Genres: Comedy, Drama and Adaptation
Running Time: 1 hr. 46 min.
Release Date: April 22nd, 2011 (wide)
MPAA Rating: PG-13 for drug content, language and some mature thematic material.
Distributors: Lionsgate, The Tyler Perry Company
Director: Tyler Perry
JJ Rating: B+
See it again: Sure.
Own it: No.
Recommend it to: those that enjoyed any of his films. It’s worth it.
Worth seeing in NYC: Yes , if one loves his films. No if they don’t.
Medea for sure
A few moments like the Church scenes, but I got over it
Medea (Tyler perry) straightens out a mother’s children before the mother goes. Tyler Perry’s Madea’s Big Happy Family
One must remember that his films are exaggerated for simplification and humor just to make a point. If you don’t think about how it’s exaggerated, you’ll get too wrapped up in how it’s insulting or over generalizing. It’s neither. It’s almost as if they are silly adaptations of Aesop’s Fables for black people and anyone else that enjoys his humor.
Every time he releases a movie, I feel the want to see it, for the most part, because he pulled himself up by his own means, made films he knew people would enjoy despite the negative and stupid people of many studios. And retarded critics.
A few times in my life I have been terribly wrong, like this past week when I made an idiotic driver move and pulled out in front of a car that was turning into a driveway. The truck had taken a wide turn and I assumed they were pulling over…wrong. And even though they should have put on their signal to show what they were doing, I shouldn’t have been in such a hurry in the first place. That was way beyond my bad. I wanted to say sorry, but by the time I returned, they were gone. And another time is me saying (as I recall one summer) that Tyler Perry putting his name in front of his movies was pretentious. I was adamant about it. One of the few times I’m wrong about someone’s intentions. I was very wrong about that one. Overstepped the mark. He is proud to have his movies out through his own blood, sweat and tears…so of course he’d put his name on it. That way people can grasp what they’re getting into via branding. Smart, to say the least.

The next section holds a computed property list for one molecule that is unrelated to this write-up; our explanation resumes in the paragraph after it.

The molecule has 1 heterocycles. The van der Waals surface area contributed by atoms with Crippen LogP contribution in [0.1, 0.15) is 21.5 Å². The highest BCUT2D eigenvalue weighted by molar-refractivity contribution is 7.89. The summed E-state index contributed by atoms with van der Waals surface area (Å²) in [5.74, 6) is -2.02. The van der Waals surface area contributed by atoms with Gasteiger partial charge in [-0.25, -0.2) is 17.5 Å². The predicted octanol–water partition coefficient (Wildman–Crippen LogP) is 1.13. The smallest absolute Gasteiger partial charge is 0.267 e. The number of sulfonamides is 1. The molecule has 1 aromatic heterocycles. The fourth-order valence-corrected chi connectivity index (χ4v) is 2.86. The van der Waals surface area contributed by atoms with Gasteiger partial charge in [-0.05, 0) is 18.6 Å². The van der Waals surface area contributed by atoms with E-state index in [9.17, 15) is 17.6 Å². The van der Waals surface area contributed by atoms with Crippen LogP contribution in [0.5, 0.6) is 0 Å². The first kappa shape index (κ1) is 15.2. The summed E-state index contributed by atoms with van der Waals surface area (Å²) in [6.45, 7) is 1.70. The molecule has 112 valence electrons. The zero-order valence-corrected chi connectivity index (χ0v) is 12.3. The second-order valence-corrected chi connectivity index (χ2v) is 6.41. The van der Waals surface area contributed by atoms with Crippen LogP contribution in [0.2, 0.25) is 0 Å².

The characters are fantastic. I love everyone, even the annoying ones. Great lines. Great obnoxious moments that are funny enough to repeat to annoy other people or make into one great ringtone. No Oscars here, but who needs that award when you’re making a great fun film. It’s fun. It deals with things people deal with in a manner that hopefully teaches something to those watching it. I got nothing out of it but entertainment because all the teaching moments I already knew. However, it’s good to be reminded that getting along with one’s siblings is more for the parents, at times, than for yourself. It just goes back to think of others before yourself. Giving is, after all, better than receiving.
The film runs the emotional gauntlet. So much going on in every scene from happy, to sad, to angry, to frustrated, to totally distraught and unprepared. It’s great to feel so much while watching a movie other than disgust for the pathetic nature of the storyline or lack of humor because they’d rather have graphic sexual thoughts than funny. That’s the one thing I love about Tyler Perry films. They are not squeaky clean, but they are far from dirty that they can be enjoyable by most anyone no matter if they’re not black. I’m not black and I love them. I love watching his films at the theater because the talking that happens (at times) is hilarious as the film it self.
The entire cast complements one another. No matter how annoying the character is or how they’re barely in the film. Perry finds a way to make everyone’s connection help the story along with humor and heart. He’s gifted no matter what they say about him and the fact that many people who are in the industry fail to see that, shows their lack of knowing what’s good. And of course, the films that they produce show that as well.
The interaction between Joe and Madea is as good as ever. The standout is the kitchen whispering scene. Wonderfully executed and one of my favorite moments.
Loretta Devine has a voice of sweetness. So at the end with the credits her outtakes are great, especially one about dying. She sweetly speaks about death that would sound horrible coming from anyone else.
Madea is an anti-hero. She doesn’t take heroic means to do things, but her deeds are heroic in themselves. She saves people in her gruff manner. It’s the kind of hero people love to see, because people know what’s wrong and right, but don’t have the Madea inside of them to stand up and speak out. She does it for them. I figure that’s why she’s so loved. That’s one of the reasons I love her.
If only Tyler Perry read my words. I like when people feel appreciated. I appreciate him. A lot. Thanks, Tyler Perry for your hard work. It does pay off in dollars and fans.
I write like: Chuck Palahniuk